L&C Landlord Seeks Millions Over Canceled State Lease
NASHVILLE, Tenn. -- The landlord for one of Nashville's landmark high rises has filed a claim against the state, asking for millions of dollars in damages.
It comes after the Haslam administration decided to back out of the state's lease for two-thirds of the building.
The L&C Tower at Fourth and Church has been the home to the Department of Environment and Conservation since 2004.
But the Haslam administration recently notified the L&C that it's going to move out this summer -- well before the state's lease expires at the end of next year.
It's part of the administration's Project T-3 -- Transforming Tennessee for Tomorrow -- an effort to consolidate state office space.
The Haslam administration is utilizing a provision in the lease agreements that allows the state to terminate leases "for cause" -- one of the causes being "the availability of space in State-owned property."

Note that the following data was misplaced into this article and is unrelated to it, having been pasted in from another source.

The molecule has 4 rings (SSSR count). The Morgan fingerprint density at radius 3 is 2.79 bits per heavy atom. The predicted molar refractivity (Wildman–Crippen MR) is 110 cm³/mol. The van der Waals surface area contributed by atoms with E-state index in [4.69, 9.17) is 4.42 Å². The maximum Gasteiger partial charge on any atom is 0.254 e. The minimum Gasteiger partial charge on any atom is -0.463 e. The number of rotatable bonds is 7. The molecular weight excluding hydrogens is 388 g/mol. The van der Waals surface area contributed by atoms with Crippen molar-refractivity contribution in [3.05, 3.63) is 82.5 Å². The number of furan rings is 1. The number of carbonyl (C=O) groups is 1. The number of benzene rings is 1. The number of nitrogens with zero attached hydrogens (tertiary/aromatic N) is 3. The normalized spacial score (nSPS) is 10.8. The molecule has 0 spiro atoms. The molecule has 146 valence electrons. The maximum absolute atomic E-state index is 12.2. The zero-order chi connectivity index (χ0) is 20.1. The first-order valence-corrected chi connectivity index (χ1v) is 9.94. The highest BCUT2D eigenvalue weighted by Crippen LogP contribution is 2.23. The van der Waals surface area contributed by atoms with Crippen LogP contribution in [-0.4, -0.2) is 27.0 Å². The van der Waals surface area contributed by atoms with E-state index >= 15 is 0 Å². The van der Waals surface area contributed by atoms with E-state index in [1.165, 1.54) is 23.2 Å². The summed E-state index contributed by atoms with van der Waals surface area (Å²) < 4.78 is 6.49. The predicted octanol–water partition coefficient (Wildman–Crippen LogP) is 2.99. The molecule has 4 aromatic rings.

In a claim filed with the Tennessee Claims Commission, the landlord's lawyers call T-3 "a shell game" to get out of leases the state doesn't like.
The claim notes that, while the Haslam administration is terminating some leases, it is using its consultant, Jones Lang Lasalle, to secure new leases.
"Even though the State has purported to terminate leases because of the purported availability of space in State-owned buildings, the State intends to move employees from a decommissioned State-owned building into a private building, instead of moving the employees into the purportedly available State-owned space."